Ideas: Resolved: Get organized
Resolved: Get organized
Organizers help clients declutter, organize their homes
Story: Jodi Heckel
Teri Pfau admits she is a perfectionist. She’s the one with her spices alphabetized, and her lingerie drawer neatly organized.
You don’t need to be that meticulous, though, to have an organized and clutter-free home.
Pfau, of Bement, is a professional organizer who operates Simple Solutions. She works with clients who want to declutter their homes and organize their belongings. She’ll also help with packing and unpacking for moves; with downsizing to a smaller, retirement home; with estate sales; and with holiday decorating.
Dana Cohen of Champaign has a startup business called Your Simple Home, also helping others organize and declutter their homes. Cohen’s business came out of her experience making two international moves in one year.
She and her husband moved to Israel for Cohen to take an internship while completing her master’s degree in social work from the University of Illinois. They moved back last July when Cohen’s husband got a job offer here.
Cohen was initially living out of one suitcase at the apartment of her in-laws in Tel Aviv while her husband looked for work.
“Eventually I didn’t remember what was in those other suitcases. I started thinking about what I really need,” she said.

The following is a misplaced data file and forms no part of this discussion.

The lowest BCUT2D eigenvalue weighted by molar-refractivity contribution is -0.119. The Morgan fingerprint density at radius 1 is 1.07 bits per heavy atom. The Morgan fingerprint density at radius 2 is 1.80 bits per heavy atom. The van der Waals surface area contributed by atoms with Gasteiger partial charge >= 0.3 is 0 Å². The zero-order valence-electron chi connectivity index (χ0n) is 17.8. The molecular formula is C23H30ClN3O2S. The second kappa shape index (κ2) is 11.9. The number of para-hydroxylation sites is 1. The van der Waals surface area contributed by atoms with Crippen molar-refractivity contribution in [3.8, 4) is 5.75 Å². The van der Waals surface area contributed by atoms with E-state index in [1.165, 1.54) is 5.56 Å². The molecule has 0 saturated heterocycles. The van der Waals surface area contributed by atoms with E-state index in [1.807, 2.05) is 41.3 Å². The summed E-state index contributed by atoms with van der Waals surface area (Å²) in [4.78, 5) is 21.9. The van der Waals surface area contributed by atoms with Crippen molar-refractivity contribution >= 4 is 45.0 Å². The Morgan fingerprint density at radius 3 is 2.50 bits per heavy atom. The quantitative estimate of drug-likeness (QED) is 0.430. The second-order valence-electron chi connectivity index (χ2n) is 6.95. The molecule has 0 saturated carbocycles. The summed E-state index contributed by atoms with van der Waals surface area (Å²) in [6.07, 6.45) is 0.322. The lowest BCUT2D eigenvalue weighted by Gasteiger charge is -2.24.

She started trying to get rid of everything that didn’t serve a purpose for her and her husband, and she wrote about it on her blog, called International Green Minimalist.
“I feel like I had a unique opportunity twice now to start over with a clean slate,” she said. “I felt lighter, more in control in sense that I knew what I had. I was learning to enjoy what I had and not want more.”
Both Cohen and Pfau talk with clients about what their vision for their homes, and whether their possessions contribute to that vision. Along the way to a more organized home, they ask a lot of questions.
Pfau said clients often fear she will make them get rid of things they want to keep. She emphasized she does not do the work by herself, and she would never get rid of something without a client’s permission.
The client must work with her, and as she and a client go through things, she asks: Will this get you closer to your vision of what you want in the end? How often have you used this?